Here is another reason why parents, not bureaucrats, should be the ones driving education.
Here is another reason why parents, not bureaucrats, should be the ones driving education.
As much as I wanted to lay out for her the intricacies of the cosmological argument, the moral argument, the teleological argument, the historical argument, and a whole range of other evidence that points to the existence of God, I knew that my 5 year old, brilliant as she is, would not be able to comprehend them.
So what should I do to 1. combat this challenge she has received to her fledgling faith and 2. strengthen her faith?
The first thing I did was to address the absurdity of the claim that God doesn’t exist. The exchange went as follows:
Daughter: My friend told me that God doesn’t exist.
Me: That’s silly, that’s like me saying that since I didn’t catch God in a glass jar he must not exist.
The purpose of this exchange was to, quite simply, make the assertion that “God doesn’t exist” appear as absurd as it actually is. Universal negatives require omniscience and I have yet to meet an atheist who meets that criteria so it is safe to dismiss that notion outright.
This also helps to teach my daughter that all propositional truth claims require evidence and sound reason in order to be properly substantiated.
Me: Why does your friend think that God doesn’t exist?
Daughter: I dunno.
Me: Probably because his father told him.
I want my daughter to learn how to follow ideas back to their source. In this case its a pretty safe bet that the source of her friend’s belief is his parents. Just like the source of my daughter’s beliefs are her parents. I won’t/can’t provide the reason her friend’s parents’ disbelieve in the existence of God, but I want to whet my daughter’s appetite and let her know that her trust in us is not without warrant.
So I finished our short conversation with.
Me: How do you know that God exists?
Daughter: I dunno, how?
Me: You know God exists because you trust your mommy and daddy. And how do you suppose we know that God exists?
Me: We’ve examined the evidence and arguments from both sides and have found the evidence for God’s existence to be overwhelming.
Like I mentioned above, I’d really like to go into the specifics on the plethora of evidence and reason we have to believe that God exists and, more specifically, that Jesus is the promised messiah. Instead I planted a seed. I intend to water it as she grows, but for now I only want to accomplish two things:
“We are living at a time where some people, as my daughter used to say, they want to test whether the milk is good before they buy the cow,” he said. “For some people that’s where their journeys are.
Why should we condone this “Try before you buy” mentality? I, for one, will vociferously fight this trend among my own children if nothing else than on the personal experience of what it almost did to my own marriage.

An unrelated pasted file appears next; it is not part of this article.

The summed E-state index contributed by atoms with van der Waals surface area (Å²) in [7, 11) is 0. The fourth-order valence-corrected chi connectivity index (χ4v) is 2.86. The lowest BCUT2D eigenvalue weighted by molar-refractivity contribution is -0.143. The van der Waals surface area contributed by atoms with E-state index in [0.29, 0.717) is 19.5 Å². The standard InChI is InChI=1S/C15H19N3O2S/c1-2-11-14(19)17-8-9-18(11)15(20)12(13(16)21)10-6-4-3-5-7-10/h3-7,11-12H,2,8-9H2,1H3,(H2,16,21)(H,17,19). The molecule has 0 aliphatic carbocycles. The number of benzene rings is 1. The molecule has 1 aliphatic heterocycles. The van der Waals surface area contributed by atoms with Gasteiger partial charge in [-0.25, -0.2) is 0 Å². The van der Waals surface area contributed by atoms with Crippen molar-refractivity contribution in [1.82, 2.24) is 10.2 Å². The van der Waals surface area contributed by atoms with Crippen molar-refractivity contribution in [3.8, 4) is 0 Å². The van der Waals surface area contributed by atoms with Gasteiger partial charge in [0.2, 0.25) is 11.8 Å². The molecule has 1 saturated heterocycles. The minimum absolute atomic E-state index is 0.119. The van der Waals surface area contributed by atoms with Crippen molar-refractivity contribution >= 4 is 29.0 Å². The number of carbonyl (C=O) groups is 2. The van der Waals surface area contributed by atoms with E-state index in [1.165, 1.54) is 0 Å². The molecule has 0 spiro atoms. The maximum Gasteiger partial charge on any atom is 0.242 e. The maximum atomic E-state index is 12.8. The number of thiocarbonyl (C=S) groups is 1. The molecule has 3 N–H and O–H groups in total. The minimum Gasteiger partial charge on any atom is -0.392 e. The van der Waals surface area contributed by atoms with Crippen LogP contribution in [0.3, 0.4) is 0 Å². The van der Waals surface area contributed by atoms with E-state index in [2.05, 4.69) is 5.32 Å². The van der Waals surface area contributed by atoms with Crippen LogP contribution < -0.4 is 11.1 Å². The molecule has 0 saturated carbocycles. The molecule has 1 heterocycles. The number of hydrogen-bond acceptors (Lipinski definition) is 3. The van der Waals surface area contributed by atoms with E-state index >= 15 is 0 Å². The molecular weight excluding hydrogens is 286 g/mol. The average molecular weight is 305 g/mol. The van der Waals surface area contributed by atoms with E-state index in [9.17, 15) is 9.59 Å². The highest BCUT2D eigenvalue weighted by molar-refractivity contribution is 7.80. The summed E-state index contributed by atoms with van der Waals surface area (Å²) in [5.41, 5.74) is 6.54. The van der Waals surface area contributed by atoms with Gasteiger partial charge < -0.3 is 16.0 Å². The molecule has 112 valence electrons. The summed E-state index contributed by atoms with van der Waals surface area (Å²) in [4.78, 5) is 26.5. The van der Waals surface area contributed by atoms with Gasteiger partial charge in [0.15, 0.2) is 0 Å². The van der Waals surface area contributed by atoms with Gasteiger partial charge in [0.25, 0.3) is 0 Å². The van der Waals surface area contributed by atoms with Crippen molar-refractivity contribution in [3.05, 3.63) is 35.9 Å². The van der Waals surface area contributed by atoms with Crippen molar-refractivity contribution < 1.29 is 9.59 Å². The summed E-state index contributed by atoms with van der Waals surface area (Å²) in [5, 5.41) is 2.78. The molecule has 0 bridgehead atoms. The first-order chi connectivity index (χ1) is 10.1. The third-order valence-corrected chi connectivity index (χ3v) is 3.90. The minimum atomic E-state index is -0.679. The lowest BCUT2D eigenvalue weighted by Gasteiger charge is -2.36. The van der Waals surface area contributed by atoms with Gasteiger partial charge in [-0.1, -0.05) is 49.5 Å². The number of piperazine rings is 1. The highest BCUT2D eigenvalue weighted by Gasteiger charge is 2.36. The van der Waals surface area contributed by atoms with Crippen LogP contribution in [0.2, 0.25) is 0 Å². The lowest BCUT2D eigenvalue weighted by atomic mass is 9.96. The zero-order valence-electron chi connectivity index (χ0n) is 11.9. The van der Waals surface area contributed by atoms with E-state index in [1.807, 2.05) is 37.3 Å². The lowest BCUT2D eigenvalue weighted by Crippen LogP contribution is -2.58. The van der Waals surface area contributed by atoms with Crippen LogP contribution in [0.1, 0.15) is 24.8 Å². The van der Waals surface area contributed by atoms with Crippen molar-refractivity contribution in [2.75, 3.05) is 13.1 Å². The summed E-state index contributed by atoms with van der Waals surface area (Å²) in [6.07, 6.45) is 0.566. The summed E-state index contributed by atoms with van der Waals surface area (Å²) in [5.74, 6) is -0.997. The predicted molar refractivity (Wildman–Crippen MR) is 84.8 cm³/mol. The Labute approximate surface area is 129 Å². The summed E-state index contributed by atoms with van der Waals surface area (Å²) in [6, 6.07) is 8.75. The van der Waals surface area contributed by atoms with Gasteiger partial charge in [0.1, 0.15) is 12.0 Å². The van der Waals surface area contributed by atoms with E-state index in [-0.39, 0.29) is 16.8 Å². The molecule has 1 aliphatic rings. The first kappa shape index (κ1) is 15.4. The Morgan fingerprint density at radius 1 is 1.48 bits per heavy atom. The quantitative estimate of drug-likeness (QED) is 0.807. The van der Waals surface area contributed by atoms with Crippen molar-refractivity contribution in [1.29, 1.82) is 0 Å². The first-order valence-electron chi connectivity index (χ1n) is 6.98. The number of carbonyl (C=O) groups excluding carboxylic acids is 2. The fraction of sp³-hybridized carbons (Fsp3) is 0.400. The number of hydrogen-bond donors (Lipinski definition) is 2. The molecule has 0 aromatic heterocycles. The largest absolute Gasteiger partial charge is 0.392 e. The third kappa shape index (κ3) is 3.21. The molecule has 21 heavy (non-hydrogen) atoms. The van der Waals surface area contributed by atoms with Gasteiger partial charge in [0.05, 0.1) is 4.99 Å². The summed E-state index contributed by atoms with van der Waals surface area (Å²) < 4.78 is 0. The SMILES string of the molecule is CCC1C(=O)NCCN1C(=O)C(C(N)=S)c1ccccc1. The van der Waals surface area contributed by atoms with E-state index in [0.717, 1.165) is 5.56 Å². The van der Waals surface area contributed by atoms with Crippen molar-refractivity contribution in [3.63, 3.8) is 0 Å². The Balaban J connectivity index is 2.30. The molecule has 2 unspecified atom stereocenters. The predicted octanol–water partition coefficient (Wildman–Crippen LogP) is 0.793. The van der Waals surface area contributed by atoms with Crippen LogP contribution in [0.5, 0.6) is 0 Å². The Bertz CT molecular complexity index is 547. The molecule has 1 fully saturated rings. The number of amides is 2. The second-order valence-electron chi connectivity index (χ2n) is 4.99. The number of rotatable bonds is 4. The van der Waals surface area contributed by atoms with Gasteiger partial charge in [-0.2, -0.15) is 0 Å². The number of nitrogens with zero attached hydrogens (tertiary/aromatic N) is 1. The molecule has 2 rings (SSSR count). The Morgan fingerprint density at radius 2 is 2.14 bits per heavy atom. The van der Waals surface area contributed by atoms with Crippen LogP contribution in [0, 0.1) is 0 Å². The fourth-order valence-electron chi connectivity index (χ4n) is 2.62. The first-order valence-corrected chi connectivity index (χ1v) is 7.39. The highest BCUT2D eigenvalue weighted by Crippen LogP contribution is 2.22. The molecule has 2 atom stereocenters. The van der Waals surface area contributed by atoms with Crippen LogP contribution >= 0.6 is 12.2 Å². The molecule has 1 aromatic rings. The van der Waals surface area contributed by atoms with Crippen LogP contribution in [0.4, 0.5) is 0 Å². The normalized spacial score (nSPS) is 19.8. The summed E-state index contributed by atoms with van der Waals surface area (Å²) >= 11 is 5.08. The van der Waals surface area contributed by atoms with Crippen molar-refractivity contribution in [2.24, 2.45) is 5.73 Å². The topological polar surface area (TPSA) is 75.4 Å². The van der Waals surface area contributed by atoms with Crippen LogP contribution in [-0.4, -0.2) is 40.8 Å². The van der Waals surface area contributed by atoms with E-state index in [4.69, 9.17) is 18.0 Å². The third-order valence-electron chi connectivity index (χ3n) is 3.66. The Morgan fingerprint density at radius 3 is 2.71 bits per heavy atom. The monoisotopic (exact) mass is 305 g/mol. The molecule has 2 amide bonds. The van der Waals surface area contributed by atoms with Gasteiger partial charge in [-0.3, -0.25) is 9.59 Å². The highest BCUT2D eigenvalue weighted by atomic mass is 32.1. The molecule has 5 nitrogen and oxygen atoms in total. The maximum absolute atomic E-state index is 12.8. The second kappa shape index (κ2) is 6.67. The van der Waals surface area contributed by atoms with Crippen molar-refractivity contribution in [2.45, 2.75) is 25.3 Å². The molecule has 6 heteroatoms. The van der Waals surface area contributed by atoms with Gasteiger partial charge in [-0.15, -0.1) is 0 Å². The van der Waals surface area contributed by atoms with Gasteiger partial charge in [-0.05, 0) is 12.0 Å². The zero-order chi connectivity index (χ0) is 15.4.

The only thing that saved us is something I desperately hope happens for the Royal newlyweds. A radical change in heart towards the creator under whose eyes their respective vows were undertaken.
Without that, they are in serious danger of walking down the same road as Prince William’s father and late biological mother.
A friend on Facebook pointed out the following in a disussion on a recent post of mine:
You point out that there is nothing to stop homosexuals from “drawing up contracts” and calling that a marriage; but their legal position on many issues would be quite different from actually legally married couples – eg inheritance rights, being forced to testify against eachother, tax issues etc.
Here’s my response:
I would be all for discussing legislation that discusses specific changes like those. In fact, I think a big help in regards to taxes would be the adoption of a flat tax system (paper here).
I’d be all for allowing the creation of contracts wherein both parties voluntarily agree to enter into agreements which provide things like testimonial coverage, (tax free) inheritance guarantees, and guaranteed access to one another in crisis situations (ie hospitalization). However none of that necessitates that we redefine the fundamental institution of marriage nor that we create a rival institution like “civil unions”. All of that can and should be accomplished through strengthening existing private party agreements.
Do you hear that? I think I just heard the minds’ of my liberal friends being blown.
A friend of a friend posted the following picture on Facebook recently and it elicited a rather rich and lively discussion.
The graphic and related articles attempt to convey the absurdity and hypocrisy of states which allow marriage between close cousins (like gypsies) which poses a host of health risks, but disallow same sex marriage which they assume is sterile and safe.
Well here’s my take.
The definition of marriage is predicated on a biological reality. It predates government and as such any law designed to arbitrarily redefine it based on subjective premises (ie. what is being referred to as “love”) are about like passing a measure to redefine words we simply don’t like.
There is a reason blood tests were required for obtaining a marriage certificate and why first cousins are barred from marrying in certain states. That is the biological possibility of children, the only public reason for marriage existing as a separate institution and not simply another contract between private parties.
Same sex “marriage” should be opposed for the same reason that we should oppose marriage between close relatives and multiple partners (bigamy). It is self-destructive for the consenting adults involved and it is harmful to any offspring that may result or be obtained (in the case of SSM).
The essential public purpose of marriage is to bind parents to children and through that to preemptively protect their rights. Specifically, their right to enjoy the company of both of their biological parents.
At this point many same sex marriage proponents like to argue that the institution of marriage is in a dismal state of repair as it is. That most marriages today don’t last.
Yes, it is true that the state of marriage today isn’t very strong, but this should be a reason to seek to strengthen marriage, not weaken it further.